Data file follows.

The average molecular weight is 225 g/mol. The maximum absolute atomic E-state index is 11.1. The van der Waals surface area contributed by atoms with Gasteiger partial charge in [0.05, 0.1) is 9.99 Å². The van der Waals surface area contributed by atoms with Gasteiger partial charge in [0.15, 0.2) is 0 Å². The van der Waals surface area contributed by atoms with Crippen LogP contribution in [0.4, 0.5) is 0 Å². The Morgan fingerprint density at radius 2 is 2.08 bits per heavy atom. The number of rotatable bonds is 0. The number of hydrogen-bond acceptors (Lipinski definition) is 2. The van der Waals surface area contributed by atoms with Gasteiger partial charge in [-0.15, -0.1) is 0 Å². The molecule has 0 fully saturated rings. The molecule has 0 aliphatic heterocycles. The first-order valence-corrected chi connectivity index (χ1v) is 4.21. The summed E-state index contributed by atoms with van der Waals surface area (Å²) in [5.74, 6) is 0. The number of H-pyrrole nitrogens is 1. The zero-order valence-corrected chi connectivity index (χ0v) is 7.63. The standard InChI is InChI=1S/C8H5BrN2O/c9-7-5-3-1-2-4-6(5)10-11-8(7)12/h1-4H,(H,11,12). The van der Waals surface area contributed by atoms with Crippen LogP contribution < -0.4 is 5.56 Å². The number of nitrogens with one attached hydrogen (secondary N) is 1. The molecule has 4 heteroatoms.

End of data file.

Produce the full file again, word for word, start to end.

The average molecular weight is 225 g/mol. The maximum absolute atomic E-state index is 11.1. The van der Waals surface area contributed by atoms with Gasteiger partial charge in [0.05, 0.1) is 9.99 Å². The van der Waals surface area contributed by atoms with Gasteiger partial charge in [0.15, 0.2) is 0 Å². The van der Waals surface area contributed by atoms with Crippen LogP contribution in [0.4, 0.5) is 0 Å². The Morgan fingerprint density at radius 2 is 2.08 bits per heavy atom. The number of rotatable bonds is 0. The number of hydrogen-bond acceptors (Lipinski definition) is 2. The van der Waals surface area contributed by atoms with Gasteiger partial charge in [-0.15, -0.1) is 0 Å². The molecule has 0 fully saturated rings. The molecule has 0 aliphatic heterocycles. The first-order valence-corrected chi connectivity index (χ1v) is 4.21. The summed E-state index contributed by atoms with van der Waals surface area (Å²) in [5.74, 6) is 0. The number of H-pyrrole nitrogens is 1. The zero-order valence-corrected chi connectivity index (χ0v) is 7.63. The standard InChI is InChI=1S/C8H5BrN2O/c9-7-5-3-1-2-4-6(5)10-11-8(7)12/h1-4H,(H,11,12). The van der Waals surface area contributed by atoms with Crippen LogP contribution < -0.4 is 5.56 Å². The number of nitrogens with one attached hydrogen (secondary N) is 1. The molecule has 4 heteroatoms.